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Gatlin’s Agent Slams Coe And IAAF

Justin Gatlin’s agent Renaldo Nehemiah, a former 110m hurdles world record holder, has slammed athletics chief Sebastian Coe and the treatment of controversial 100 meters world champion by the world governing body of athletics.

British athletics legend Coe, a two-time 1500m Olympic champion, had recently remarked that the victory of two-time drugs cheat Gatlin in the sport’s most high profile event in London that was watched by over eight million viewers in Britain was not the ‘perfect script’. The 35-year-old Gatlin was loudly booed throughout the 100m rounds and the verbal abuse was ratcheted up a few notches when he won the final. His victory denied Jamaican superstar Usain Bolt a 12th world title in his last individual final. The 60,000 plus spectators chanted the name of bronze medal winner Bolt as if he were the champion and jeered Gatlin.

In the past, Coe had remarked that he felt ‘queasy’ about dopers returning and winning titles. Coe said he was not very excited about the prospect of placing the gold medal around the neck of Gatlin. The IAAF President said he is not eulogistic that someone who has served two bans has walked off with one of our glittering prizes. Coe said he would keep pushing for lifetime bans in the wake of the win of Gatlin.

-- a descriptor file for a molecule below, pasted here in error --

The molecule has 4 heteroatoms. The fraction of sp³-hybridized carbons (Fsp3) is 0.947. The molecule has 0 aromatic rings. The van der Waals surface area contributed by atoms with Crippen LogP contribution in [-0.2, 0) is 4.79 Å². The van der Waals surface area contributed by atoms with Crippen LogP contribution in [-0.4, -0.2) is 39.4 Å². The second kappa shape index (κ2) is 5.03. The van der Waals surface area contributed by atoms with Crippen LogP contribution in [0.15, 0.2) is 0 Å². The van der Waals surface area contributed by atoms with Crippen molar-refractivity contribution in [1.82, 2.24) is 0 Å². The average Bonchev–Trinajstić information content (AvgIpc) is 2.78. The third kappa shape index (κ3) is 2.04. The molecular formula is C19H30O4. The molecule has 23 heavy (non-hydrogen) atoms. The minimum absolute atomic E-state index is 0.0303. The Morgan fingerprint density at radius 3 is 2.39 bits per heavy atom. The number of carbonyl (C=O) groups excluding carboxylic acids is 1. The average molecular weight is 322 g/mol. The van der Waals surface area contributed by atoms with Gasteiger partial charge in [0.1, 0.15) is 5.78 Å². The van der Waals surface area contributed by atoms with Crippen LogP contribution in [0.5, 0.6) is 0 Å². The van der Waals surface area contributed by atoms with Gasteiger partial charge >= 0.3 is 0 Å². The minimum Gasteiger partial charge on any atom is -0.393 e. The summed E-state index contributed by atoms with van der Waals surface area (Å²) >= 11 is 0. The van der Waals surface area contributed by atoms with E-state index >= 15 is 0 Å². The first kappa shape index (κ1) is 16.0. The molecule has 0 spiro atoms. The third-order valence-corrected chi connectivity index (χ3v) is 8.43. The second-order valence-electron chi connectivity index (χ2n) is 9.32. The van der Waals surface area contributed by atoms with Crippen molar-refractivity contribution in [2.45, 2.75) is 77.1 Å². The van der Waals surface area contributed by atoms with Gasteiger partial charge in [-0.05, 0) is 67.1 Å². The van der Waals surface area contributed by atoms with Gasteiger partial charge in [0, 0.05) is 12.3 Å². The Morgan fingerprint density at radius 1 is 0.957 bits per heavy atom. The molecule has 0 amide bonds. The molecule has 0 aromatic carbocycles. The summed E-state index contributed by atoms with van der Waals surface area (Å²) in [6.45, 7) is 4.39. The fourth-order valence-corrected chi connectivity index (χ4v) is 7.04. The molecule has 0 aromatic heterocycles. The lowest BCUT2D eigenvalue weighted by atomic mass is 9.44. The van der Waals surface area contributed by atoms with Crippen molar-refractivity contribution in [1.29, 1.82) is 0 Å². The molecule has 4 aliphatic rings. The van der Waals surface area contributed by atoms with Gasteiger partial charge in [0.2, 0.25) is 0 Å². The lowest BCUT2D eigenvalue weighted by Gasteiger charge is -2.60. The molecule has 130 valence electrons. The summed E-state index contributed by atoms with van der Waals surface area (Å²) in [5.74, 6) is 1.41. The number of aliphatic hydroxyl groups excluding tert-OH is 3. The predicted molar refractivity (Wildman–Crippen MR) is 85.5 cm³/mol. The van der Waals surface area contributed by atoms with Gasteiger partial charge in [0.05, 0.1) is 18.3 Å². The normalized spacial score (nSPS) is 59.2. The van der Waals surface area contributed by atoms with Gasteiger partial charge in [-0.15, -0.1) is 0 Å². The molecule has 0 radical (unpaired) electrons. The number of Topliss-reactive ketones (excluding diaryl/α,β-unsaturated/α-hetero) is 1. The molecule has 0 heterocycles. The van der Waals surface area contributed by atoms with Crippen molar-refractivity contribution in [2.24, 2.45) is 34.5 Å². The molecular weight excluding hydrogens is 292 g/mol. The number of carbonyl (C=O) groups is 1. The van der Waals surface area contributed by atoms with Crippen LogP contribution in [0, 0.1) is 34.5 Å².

Former sprinter Glenroy Gilbert, the head coach of the Canadian team at the world championships and who won an Olympic gold medal in 1996 as a member of Canada’s 4x100 relay, also agreed that lifetime bans were essential to clean up the sport.

Nehemiah, the agent of Gatlin, said he does not condone doping but Justin Gatlin is not the poster child for it. Nehemiah, who won the 1984 Super Bowl with the San Francisco 49ers, said Justin has done his time, he plays by the rules and added the IAAF reinstated him. Nehemiah added they said if you come back we should accept that and said the treatment by Coe was inhumane and unsportsmanlike. Nehemiah added Coe and the IAAF should be more gracious and accept their rules that allow athletes such as Gatlin to get a chance at redeeming themselves. He went on to comment that Coe is a part of the IAAF who set the rules, who set out the punishments, and when you serve the punishment you are supposed to be reinstated, which these athletes who have offended and abused some of these rules have, and if you don’t want them in you should change the rules. The 58-year-old said you don’t allow them in and then still condemn them. Nehemiah said if Bolt could accept graciously that Gatlin was justified in being there then it should be good enough for anybody.

Gatlin served a four-year doping ban from 2006-10 that was reduced from eight years. Previously, he also served a ban when he was a student although that was also reduced as it was ascertained that he had taken medication for his Attention Deficit Disorder (ADD).

It is however surprising to see Gatlin was not the only offender in the 100-metre final. Jamaica’s Yohan Blake, who finished fourth, served a doping ban of three months in 2009 for taking a banned substance.

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Albert Wolfgang
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